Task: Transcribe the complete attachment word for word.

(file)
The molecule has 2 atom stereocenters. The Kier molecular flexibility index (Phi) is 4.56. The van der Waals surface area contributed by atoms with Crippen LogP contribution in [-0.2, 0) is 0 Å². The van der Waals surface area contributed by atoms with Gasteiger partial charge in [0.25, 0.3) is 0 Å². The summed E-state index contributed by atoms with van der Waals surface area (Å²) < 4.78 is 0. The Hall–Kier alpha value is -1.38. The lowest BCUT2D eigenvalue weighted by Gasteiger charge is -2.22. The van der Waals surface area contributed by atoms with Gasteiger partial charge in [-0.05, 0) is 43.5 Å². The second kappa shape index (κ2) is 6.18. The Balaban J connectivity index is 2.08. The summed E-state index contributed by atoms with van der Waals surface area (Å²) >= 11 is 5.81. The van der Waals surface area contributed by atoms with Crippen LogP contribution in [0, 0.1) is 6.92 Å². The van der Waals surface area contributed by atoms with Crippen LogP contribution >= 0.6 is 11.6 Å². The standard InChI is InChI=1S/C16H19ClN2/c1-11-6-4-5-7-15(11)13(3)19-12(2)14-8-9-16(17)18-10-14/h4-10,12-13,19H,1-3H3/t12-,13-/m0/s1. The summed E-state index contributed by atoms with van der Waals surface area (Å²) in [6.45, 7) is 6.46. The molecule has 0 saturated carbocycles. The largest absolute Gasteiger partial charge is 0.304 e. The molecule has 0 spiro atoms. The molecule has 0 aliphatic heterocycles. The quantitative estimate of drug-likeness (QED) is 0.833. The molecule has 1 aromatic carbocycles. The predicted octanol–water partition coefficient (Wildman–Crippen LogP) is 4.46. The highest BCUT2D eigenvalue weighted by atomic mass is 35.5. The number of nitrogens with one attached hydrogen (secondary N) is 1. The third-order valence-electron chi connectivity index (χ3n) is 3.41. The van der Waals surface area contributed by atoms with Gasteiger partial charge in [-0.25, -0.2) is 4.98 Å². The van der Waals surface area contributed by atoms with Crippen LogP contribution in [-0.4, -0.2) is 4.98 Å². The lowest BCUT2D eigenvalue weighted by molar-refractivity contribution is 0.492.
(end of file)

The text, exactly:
The molecule has 2 atom stereocenters. The Kier molecular flexibility index (Phi) is 4.56. The van der Waals surface area contributed by atoms with Crippen LogP contribution in [-0.2, 0) is 0 Å². The van der Waals surface area contributed by atoms with Gasteiger partial charge in [0.25, 0.3) is 0 Å². The summed E-state index contributed by atoms with van der Waals surface area (Å²) < 4.78 is 0. The Hall–Kier alpha value is -1.38. The lowest BCUT2D eigenvalue weighted by Gasteiger charge is -2.22. The van der Waals surface area contributed by atoms with Gasteiger partial charge in [-0.05, 0) is 43.5 Å². The second kappa shape index (κ2) is 6.18. The Balaban J connectivity index is 2.08. The summed E-state index contributed by atoms with van der Waals surface area (Å²) >= 11 is 5.81. The van der Waals surface area contributed by atoms with Crippen LogP contribution in [0, 0.1) is 6.92 Å². The van der Waals surface area contributed by atoms with Crippen LogP contribution >= 0.6 is 11.6 Å². The standard InChI is InChI=1S/C16H19ClN2/c1-11-6-4-5-7-15(11)13(3)19-12(2)14-8-9-16(17)18-10-14/h4-10,12-13,19H,1-3H3/t12-,13-/m0/s1. The summed E-state index contributed by atoms with van der Waals surface area (Å²) in [6.45, 7) is 6.46. The molecule has 0 saturated carbocycles. The largest absolute Gasteiger partial charge is 0.304 e. The molecule has 0 spiro atoms. The molecule has 0 aliphatic heterocycles. The quantitative estimate of drug-likeness (QED) is 0.833. The molecule has 1 aromatic carbocycles. The predicted octanol–water partition coefficient (Wildman–Crippen LogP) is 4.46. The highest BCUT2D eigenvalue weighted by atomic mass is 35.5. The number of nitrogens with one attached hydrogen (secondary N) is 1. The third-order valence-electron chi connectivity index (χ3n) is 3.41. The van der Waals surface area contributed by atoms with Gasteiger partial charge in [-0.25, -0.2) is 4.98 Å². The van der Waals surface area contributed by atoms with Crippen LogP contribution in [-0.4, -0.2) is 4.98 Å². The lowest BCUT2D eigenvalue weighted by molar-refractivity contribution is 0.492.